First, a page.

Indiana University

Skip to:

  1. Search
  2. Breadcrumb Navigation
  3. Content
  4. Browse by Topic
  5. Services & Resources
  6. Additional Resources
  7. Multimedia News

IU News Round-up

November 5, 2010

IU panel predicts sluggish growth in 2011
The Bloomington Herald-Times,, Nov. 5 -- Associate professor emeritus of economics Bill Witte said he was "optimistically pessimistic" about the national economy, a little gloomier than the mixed messages of previous years' forecasts, which were "cautiously optimistic" (2008 forecast), "guardedly optimistic" (2007), "apprehensively optimistic" (2006) and "moderately optimistic" (2005). Witte said the post-recession economy will grow at a rate of about 3 percent in 2011 and that recovery would likely remain sluggish. Full story. Full story 2.

Life Sciences Company Secures Federal Grant Report, Nov. 4 -- An Indianapolis company working on cancer and eye disease treatments based on Indiana University School of Medicine technology has received a federal grant of more than $150,000. ApeX Therapeutics says the funding is part of a program that advances the goal of curing cancer. Full story.

Longtime IUSB chancellor's legacy celebrated, Nov. 4 -- When Lester M. Wolfson arrived 46 years ago to lead what would become Indiana University South Bend, the campus had no degree programs, one building and just 21 faculty members — including --himself. Wolfson, who led the fledgling regional university for 23 years until his retirement in 1987, now visits South Bend once a year and enjoys seeing continued campus growth. "It's immensely satisfying. It represents the culmination of everything we worked toward for years," said Wolfson, IUSB's chancellor emeritus, in an interview Wednesday. Full story.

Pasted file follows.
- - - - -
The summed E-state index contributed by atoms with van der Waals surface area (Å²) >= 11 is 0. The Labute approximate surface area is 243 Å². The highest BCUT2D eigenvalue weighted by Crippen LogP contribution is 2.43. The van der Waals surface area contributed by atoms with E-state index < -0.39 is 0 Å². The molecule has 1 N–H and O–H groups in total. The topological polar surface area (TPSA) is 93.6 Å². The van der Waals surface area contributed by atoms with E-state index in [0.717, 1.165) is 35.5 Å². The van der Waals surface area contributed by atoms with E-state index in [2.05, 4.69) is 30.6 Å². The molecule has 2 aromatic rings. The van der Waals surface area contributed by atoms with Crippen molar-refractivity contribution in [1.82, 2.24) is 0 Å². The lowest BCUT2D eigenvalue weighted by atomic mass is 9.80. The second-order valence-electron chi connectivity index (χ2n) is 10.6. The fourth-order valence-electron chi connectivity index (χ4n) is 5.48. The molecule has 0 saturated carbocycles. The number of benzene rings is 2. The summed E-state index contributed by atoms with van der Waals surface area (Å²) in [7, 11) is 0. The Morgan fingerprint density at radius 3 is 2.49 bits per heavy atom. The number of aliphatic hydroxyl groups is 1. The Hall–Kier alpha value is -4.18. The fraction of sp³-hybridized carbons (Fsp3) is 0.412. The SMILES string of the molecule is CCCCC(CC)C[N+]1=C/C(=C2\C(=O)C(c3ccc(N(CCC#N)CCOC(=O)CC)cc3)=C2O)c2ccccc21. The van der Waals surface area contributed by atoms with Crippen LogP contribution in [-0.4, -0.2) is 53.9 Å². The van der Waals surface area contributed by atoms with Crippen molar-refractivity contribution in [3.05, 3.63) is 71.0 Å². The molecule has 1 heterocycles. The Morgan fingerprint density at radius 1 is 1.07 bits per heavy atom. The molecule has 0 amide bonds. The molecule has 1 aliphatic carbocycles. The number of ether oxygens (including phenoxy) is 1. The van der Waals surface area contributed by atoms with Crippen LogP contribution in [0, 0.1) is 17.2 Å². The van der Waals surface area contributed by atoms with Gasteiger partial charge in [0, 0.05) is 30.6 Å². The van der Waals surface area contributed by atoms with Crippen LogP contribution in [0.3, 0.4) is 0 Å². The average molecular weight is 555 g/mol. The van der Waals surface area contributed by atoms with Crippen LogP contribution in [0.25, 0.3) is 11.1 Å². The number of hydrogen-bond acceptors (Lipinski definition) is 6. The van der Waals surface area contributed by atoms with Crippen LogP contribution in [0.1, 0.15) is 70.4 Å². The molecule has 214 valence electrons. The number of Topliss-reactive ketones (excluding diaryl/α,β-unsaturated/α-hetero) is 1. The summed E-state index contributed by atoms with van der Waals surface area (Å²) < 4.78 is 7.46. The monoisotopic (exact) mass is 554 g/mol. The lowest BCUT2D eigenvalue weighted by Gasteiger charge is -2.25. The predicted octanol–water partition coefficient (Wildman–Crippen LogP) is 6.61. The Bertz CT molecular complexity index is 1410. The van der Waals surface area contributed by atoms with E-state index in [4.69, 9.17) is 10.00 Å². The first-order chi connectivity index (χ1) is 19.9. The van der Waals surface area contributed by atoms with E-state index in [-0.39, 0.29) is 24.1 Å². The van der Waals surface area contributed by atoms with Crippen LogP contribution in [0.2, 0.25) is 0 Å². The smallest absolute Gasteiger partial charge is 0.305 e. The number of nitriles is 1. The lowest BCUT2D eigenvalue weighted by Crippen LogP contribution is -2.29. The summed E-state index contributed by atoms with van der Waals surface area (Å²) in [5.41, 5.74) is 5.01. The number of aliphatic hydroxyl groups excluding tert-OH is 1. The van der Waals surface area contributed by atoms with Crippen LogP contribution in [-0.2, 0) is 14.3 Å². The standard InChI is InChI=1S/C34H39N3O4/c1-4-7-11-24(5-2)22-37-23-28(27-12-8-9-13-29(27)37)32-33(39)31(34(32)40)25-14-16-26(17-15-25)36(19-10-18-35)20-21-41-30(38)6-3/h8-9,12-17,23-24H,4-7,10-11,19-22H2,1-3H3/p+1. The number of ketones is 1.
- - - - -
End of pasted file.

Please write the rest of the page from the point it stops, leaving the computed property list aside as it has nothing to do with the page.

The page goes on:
INDOT and IU Northwest Work to Improve Pedestrian Safety, Nov. 5 -- IU Northwest and the Indiana Department of Transportation (INDOT) have partnered to further enhance the safety of students, staff and faculty crossing State Road 53 (Broadway) traveling to and from campus between 33rd and 35th Avenues. Full story.

Let's get started on local reform
The Indianapolis Star, Nov. 5 -- Two days after his party gained dominating control of the Indiana General Assembly, Gov. Mitch Daniels began to define a broad and ambitious agenda for the next legislative session. With few obstacles left in his path -- Democrats have been reduced to holding only 36 percent of the 150 seats in the House and Senate -- Daniels is almost certain to push most of his proposals through the legislature in the months ahead. Full story.

The End of Christianity in the Middle East?
By Jamsheed K. Choksy, Nov. 2 -- The Senate resolution noted that "threats against the smallest religious minorities … jeopardize … a diverse, pluralistic, and free society," words applicable in full measure to Iran as well. Will Mahmoud Ahmadinejad's government heed this call? It's doubtful. But one thing's for certain: If the world doesn't champion religious freedom openly and vigorously, he won't have to. Full story.

Neighbors unhappy with proposed parking lot at IU South Bend, Nov. 3 -- Parking at Indiana University South Bend has been a major issue. Now, the university wants to build a new parking lot, but many neighbors aren't happy. On Wednesday night, the unhappy neighbors met at the River Park Library to figure out what they can do. "We're at record enrollment this year, that means more students, which means more vehicles," University spokesman Ken Baierl said about the need for a new parking lot.But people who live near where the parking lot is planned say the university hasn't been clear on what's going on. Full story.